The Financial Times reports that “Second Crossrail line seen as vital for HS2”.
Mike Brown, managing director of the Tube, said that without extra rail capacity within the capital, the terminus for the so-called High Speed 2 line at London’s Euston station would “fall apart” because of the volume of passengers.
Transport for London forecasts that passenger arrivals at Euston in the three-hour morning peak would jump from 23,500 in 2009 to 57,000 in 2033 when HS2 is due to be fully open.
It should come as no surprise to the Department for Transport that Euston could not cope with the number of passengers being forecast by HS2 Ltd. This was noted by the London Assembly’s response to the 2011 national consultation on HS2.
We also share with local groups, other elected representatives and transport providers concerns over the dispersal of thousands of extra HS2 passengers during the morning rush hour, particularly when the full Y network is in operation. This will particularly affect the Victoria and Northern tube lines, which already experience severe over-crowding. Additional tube capacity, in the form of a new line linking Chelsea and Hackney (‘Crossrail 2’) should be constructed during Phase 1 of the scheme to ensure that local transport services are not swamped by the new passengers created by HS2. This would help unlock the bottleneck at Euston and ensure that faster inter-city journeys are not wasted due to delays in accessing transport in central London.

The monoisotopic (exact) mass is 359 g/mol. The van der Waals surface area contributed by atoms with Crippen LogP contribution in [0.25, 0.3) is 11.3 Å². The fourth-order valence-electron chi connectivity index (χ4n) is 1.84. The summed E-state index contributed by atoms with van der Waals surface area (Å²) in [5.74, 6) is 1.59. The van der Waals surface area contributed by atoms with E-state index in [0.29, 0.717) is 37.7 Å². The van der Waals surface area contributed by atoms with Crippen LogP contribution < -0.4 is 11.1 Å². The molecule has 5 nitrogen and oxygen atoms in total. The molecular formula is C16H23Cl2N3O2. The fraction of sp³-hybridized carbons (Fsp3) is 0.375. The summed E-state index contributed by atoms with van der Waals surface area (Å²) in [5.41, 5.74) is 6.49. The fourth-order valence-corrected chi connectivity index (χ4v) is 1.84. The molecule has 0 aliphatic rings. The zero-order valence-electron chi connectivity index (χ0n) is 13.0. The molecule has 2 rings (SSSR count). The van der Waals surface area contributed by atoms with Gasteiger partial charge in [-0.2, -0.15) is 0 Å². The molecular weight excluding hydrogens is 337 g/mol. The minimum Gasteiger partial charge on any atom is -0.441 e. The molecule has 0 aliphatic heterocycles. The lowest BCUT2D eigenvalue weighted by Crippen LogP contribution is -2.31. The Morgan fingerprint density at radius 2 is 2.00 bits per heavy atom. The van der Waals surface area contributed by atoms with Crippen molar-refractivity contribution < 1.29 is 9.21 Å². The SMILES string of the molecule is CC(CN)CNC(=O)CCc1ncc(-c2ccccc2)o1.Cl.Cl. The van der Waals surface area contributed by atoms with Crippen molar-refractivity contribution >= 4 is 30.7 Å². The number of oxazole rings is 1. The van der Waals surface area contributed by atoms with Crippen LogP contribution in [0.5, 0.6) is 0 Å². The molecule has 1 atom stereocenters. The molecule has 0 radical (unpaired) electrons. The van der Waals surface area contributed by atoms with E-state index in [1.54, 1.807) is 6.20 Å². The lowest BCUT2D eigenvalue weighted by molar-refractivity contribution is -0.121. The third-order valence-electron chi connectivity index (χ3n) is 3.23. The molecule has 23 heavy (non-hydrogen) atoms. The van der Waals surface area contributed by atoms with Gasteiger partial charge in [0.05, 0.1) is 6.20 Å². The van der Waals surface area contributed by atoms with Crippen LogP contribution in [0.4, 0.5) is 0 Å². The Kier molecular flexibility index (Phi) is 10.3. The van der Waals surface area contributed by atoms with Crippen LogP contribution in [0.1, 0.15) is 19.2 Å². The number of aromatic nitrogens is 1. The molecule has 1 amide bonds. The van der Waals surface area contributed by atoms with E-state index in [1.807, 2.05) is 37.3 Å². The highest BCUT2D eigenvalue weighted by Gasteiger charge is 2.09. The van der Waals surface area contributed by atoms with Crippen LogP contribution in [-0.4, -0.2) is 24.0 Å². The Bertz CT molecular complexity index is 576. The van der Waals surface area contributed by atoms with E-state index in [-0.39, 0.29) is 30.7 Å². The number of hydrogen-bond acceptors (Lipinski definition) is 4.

(You can still download the Stop HS2 2011 submission to the London Assembley’s Examination into HS2.)
It’s clear that the need for Crossrail 2 is separate from HS2 – after all the current safeguarded Crossrail 2 route has been in force since June 2008 (replacing an earlier 1991 safeguarded route). However it highlights an issue which will come up around all the other stations on the HS2 route: the need to build more transport infrastructure to enable people to get to and from the stations to use the HS2 trains, if the plans go ahead. This has not been included as part of the headline £33 billion cost of HS2 Phases 1 and 2.